Data were collected by distributing a self-administered questionnaire composed of two parts. The first section addressed the sociodemographic data of each patient and the current status of diabetes mellitus indicated by findings such as the duration of diabetes, regularity of follow-up (every 3 to 6 months based on patient’s condition), most recent HbA1c, current regimen for diabetes management, and complications of diabetes. The second part screened for depression, anxiety, and stress using the previously-validated Arabic version of the Depression, Anxiety, and Stress Scale (DASS-21) questionnaire [28]. It consists of 21 items distributed on three scales for depression, anxiety, and stress, i.e. seven items each. Subjects are asked if they experience a set of symptoms for each scale during the last week. These items are designed to assess the symptoms of depression, anxiety, and stress on a scale from ‘0’ (does not apply to me) to ‛3’ (applies to me most of the time). Scores for each scale of the DASS-21 are calculated by summing the scores of the items and multiplying by 2 to match the original 42-question version of the questionnaire [28]. For depression, a score < 9 is ‘normal,’ 10–13 is ‘mild,’ 14–20 is ‘moderate,’ 21–27 is ‘severe,’ and > 27 is ‘extremely severe.’ For anxiety, a score < 7 is ‘normal,’ 8–9 is ‘mild,’ 10–14 is ‘moderate,’ 15–19 is ‘severe,’ and > 19 is ‘extremely severe.’ Finally, for stress, a score < 14 is ‘normal,’ 15–18 is ‘mild,’ 19–25 is ‘moderate,’ 26–33 is ‘severe,’ and > 33 is ‘extremely severe.’

Data management and analyses were performed with the Statistical Package for Social Sciences (SPSS, version 23.0.0.0, IBM, USA). Descriptive statistical analyses were performed for the study sample. Values were reported as proportions and percentages for categorical variables and as means and standard deviations or modes with ranges for continuous variables. Using participants’ characteristics as independent variables, a forward binary logistic regression was performed to assess the probability of being affected by any of the three forms of psychological distress (depression, anxiety, and stress). The results were reported as odds ratios (ORs) with 95% CIs. Statistical significance was considered at a p-value < 0.05.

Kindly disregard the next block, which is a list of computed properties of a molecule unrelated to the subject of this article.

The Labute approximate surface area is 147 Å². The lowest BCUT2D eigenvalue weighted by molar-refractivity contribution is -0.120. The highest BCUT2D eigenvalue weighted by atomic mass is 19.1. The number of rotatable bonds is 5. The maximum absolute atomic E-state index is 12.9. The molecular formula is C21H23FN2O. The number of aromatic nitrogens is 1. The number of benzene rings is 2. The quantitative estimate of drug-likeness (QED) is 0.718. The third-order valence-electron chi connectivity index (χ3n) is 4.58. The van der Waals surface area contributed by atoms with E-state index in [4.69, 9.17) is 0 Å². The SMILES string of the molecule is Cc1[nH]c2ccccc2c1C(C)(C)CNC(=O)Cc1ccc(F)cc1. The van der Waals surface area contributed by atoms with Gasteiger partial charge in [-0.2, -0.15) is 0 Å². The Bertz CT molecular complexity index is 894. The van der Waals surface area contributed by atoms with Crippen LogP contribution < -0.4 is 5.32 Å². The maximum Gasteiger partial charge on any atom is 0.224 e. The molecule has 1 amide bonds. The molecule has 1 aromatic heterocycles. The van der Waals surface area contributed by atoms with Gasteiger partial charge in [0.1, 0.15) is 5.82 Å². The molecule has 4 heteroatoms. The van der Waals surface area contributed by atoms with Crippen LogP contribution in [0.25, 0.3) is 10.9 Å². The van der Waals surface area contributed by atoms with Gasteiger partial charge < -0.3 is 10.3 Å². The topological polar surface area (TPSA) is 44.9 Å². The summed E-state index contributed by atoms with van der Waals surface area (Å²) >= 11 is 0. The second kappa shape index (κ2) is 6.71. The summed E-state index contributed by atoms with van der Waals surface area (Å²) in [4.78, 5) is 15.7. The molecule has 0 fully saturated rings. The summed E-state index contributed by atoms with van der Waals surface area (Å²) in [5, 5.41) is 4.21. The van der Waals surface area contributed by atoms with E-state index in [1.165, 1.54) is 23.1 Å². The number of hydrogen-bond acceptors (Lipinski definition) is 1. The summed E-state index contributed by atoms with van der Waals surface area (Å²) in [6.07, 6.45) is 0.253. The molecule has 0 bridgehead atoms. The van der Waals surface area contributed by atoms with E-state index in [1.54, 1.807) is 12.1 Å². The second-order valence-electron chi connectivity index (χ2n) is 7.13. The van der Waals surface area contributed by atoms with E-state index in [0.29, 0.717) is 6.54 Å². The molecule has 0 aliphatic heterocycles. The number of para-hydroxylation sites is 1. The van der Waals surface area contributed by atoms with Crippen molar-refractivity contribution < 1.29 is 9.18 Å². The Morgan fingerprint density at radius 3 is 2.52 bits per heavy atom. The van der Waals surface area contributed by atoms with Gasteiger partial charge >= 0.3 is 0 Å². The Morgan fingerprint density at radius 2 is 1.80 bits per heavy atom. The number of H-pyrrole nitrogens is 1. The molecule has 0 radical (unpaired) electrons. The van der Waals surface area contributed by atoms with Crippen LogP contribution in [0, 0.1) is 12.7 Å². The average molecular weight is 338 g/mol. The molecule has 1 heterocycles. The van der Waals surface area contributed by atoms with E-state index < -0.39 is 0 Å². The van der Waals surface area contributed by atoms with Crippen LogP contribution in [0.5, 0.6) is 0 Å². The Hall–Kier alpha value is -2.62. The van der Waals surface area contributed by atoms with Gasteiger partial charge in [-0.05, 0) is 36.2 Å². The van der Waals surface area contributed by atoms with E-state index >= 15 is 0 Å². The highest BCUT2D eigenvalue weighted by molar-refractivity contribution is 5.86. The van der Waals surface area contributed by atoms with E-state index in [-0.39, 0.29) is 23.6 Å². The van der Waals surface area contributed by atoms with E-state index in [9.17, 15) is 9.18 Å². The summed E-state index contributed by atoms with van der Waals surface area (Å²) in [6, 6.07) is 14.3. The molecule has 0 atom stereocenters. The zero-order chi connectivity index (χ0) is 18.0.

Results

Baseline characteristics

A total of 450 patients agreed to participate and completed the survey. Of them, 256 (56.9%) were men, and 194 (43.1%) were women. The majority of participants were married (389; 86.4%) and had received some sort of education (ranging from primary school to advanced postgraduate degrees) (377; 83.8%). Approximately 170 (37.8%) participants were unemployed, and 191 (42.4%) had a monthly income less than < 5000 SR. A family history of depression, anxiety, or stress was present in only 32 (7.1%) respondents. Further details of the sociodemographic characteristics are provided in Table 1.

Table 1 Sociodemographic characteristics of the participants

Characteristics and status of T2DM

The median duration of T2DM among the participants was 8 (75) years. As shown in Table 2, approximately two-thirds of patients reported regular follow-up for their T2DM with their primary care physicians (288; 64%) and developed no T2DM-related complications (286; 63.8%). The most common T2DM management applied to respondents were lifestyle modifications accompanied by oral medications (252; 56%); the rate of compliance with these measures was reported to be 58.9%.